I went to order my daughter some food at a local fast food restaurant and started to take a seat on the bench to wait for my order. I already had my phone in hand, ready to check out Facebook and emails when an older woman made a spectacle of herself while trying to sit down on the bench next to me. My first thought was, "please don't talk to me, please, please please!" but, of course she did. She joked about her unsteadiness and then she introduced herself, telling me to shake her hand harder, "no, squeeze harder. C'mon, you can squeeze harder!" She then complimented me on my blouse and told me how important it was to her to make sure everyone she met, knew that she noticed something nice about them. She made this her mission. She believed that too often, we ignore those around us, not even saying hello when time and space allow for it, and I have to agree. I can't tell you how many times I would look away to avoid saying hello to a stranger. After I had left, I thought about what she said, and it really resonated with me.

What if we all spent more time with our eyes open to those around us? What if we said the one thing that a person who was struggling, needed to hear? A kind compliment, a helping hand - something that says I CARE ABOUT YOU. Think back to the last time someone complimented you on something you wore - your hair, your smile or a great job you completed. Didn't it make you feel good? And what if that person was a complete stranger? Wouldn't the compliment heighten that feeling even more knowing someone who doesn't know you, noticed something special about you?

I challenge you to reach out. Try finding something special in those around you and pay homage to it. You never know when that little act could have such an enormous ripple effect and change the direction of someone's life for the better. Sometimes it's the little things that make the biggest difference.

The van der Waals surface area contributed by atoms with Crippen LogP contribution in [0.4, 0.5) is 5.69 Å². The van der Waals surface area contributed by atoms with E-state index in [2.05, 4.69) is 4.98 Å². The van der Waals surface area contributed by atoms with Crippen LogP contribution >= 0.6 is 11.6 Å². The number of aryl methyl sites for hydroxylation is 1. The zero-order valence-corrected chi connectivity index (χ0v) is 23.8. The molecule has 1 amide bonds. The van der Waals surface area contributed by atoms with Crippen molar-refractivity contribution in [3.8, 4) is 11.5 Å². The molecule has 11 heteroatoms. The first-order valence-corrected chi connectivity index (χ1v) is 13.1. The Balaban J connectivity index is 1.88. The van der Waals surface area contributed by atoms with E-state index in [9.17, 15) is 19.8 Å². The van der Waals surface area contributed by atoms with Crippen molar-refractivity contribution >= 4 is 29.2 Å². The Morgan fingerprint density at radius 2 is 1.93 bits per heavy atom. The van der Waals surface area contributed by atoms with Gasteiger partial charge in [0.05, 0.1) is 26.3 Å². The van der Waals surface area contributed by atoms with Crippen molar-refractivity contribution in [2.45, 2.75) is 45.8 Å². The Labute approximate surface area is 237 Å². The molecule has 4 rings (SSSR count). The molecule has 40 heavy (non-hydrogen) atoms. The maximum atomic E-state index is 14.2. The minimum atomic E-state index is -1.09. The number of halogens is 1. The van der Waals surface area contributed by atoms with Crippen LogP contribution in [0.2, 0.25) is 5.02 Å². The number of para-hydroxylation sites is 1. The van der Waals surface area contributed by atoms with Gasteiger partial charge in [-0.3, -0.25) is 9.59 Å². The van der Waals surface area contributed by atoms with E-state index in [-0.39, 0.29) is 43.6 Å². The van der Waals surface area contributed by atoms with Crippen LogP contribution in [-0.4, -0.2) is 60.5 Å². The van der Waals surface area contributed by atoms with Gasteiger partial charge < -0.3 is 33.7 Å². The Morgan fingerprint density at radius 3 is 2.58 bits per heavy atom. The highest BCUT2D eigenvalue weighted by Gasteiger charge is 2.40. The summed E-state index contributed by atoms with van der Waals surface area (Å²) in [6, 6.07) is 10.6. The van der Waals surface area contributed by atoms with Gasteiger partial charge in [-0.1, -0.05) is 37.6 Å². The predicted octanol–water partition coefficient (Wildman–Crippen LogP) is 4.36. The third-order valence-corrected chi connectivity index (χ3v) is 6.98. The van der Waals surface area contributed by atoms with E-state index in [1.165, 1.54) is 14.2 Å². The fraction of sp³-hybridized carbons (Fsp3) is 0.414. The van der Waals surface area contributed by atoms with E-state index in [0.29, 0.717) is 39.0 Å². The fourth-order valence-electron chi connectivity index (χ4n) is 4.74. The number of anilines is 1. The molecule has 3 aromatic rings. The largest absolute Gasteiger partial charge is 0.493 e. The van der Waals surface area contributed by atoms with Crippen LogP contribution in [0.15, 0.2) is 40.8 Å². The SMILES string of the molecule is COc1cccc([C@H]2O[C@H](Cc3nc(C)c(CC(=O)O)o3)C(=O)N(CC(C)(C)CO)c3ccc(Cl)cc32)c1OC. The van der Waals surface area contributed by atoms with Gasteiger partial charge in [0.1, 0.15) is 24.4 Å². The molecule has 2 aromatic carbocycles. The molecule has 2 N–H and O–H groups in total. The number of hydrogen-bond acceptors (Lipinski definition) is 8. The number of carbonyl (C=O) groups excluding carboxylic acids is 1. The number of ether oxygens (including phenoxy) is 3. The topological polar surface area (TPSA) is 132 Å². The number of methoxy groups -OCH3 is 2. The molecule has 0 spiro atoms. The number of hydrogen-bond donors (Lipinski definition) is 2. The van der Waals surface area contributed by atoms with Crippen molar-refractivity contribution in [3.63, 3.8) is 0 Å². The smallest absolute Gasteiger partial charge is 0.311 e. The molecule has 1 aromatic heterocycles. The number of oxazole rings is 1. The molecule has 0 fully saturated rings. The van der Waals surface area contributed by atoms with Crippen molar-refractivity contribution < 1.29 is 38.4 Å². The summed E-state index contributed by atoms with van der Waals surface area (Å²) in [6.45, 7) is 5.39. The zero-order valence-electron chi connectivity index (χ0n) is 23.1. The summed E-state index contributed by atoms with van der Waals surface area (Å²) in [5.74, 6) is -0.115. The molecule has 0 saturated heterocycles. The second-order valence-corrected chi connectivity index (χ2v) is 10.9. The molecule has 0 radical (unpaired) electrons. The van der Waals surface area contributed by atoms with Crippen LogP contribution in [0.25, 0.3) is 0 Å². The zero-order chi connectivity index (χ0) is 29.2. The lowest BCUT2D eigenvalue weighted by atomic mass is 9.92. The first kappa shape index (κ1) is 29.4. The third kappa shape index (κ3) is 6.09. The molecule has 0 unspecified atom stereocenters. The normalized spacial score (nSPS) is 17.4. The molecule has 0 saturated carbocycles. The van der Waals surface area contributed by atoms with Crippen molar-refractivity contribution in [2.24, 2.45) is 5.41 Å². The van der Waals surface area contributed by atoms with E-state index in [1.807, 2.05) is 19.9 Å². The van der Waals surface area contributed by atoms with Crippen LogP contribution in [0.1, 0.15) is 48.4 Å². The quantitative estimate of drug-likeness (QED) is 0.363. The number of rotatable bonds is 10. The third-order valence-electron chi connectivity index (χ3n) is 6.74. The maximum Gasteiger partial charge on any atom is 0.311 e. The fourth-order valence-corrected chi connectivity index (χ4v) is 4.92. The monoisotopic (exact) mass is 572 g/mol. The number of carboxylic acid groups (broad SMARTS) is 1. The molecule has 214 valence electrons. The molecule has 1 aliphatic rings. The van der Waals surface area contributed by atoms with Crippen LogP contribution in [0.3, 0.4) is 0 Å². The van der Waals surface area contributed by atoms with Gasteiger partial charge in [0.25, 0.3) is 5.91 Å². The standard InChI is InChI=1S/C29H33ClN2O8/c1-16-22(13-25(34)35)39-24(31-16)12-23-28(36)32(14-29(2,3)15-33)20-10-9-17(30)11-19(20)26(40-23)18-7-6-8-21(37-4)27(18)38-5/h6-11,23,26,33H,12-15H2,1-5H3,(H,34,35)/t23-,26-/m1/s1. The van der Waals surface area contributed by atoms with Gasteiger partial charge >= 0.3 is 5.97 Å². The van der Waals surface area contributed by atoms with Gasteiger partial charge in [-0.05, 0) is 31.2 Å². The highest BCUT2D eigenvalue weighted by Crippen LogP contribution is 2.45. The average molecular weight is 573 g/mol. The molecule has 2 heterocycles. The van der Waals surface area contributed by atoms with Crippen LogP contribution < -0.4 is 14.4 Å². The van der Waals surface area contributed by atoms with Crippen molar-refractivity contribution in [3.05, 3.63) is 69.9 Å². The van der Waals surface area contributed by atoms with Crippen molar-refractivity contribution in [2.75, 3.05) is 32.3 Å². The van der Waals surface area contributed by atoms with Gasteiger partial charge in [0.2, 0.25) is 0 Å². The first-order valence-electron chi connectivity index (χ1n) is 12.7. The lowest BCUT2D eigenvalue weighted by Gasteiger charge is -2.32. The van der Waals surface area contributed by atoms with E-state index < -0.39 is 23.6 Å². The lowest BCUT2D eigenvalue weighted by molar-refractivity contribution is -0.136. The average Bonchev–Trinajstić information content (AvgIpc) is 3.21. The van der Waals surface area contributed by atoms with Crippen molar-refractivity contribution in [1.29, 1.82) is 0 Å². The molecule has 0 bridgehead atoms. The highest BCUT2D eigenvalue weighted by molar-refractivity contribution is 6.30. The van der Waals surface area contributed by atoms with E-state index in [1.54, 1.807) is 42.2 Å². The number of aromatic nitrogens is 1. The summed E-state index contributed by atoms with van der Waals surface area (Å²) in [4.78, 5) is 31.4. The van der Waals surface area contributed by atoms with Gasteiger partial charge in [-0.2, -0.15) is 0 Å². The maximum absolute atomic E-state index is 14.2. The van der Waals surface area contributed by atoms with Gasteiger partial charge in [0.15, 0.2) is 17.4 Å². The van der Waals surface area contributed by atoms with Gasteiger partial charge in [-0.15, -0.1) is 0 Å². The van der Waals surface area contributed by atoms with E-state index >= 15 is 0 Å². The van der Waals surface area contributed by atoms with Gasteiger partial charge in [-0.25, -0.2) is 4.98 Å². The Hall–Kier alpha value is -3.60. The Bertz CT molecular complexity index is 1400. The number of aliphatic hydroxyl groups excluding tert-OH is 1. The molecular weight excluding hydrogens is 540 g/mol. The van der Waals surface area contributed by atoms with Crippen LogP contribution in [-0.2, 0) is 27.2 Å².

If you're in for the challenge, post yes in the comments. Please share your experience with us as well! I would love to hear how people reacted to your positivity!

Monday, September 14, 2015

"But What About Socialization?"

My neighbor asked, her eyes widening slightly. Ah yes, the number one question all homeschoolers get upon disclosing their status. Yes, what about socilization? We were at our annual neighborhood pig roast (because my neighborhood is cool like that) when I encountered this question, and not for the first time. Amist good food and chatting, my next door neighbor asked me how my first grader was doing in school. This is a friendly, straightforward, small talk type question. I responded that he is doing well, and oh by the way I don't know if I told you this but I am homeschooling this year. She said I hadn't told her, and what led me to this decision? I shared some of our struggles in kindergarten and some of the factors leading to our decision. Then came the question I was expecting:

"Well, you should get him back into school next year, because, you know, what about socialization?"

I looked across the blocked off street to where my six year old was digging and running around with several other neighborhood kids of varying ages. Hmm, yes, what about socialization.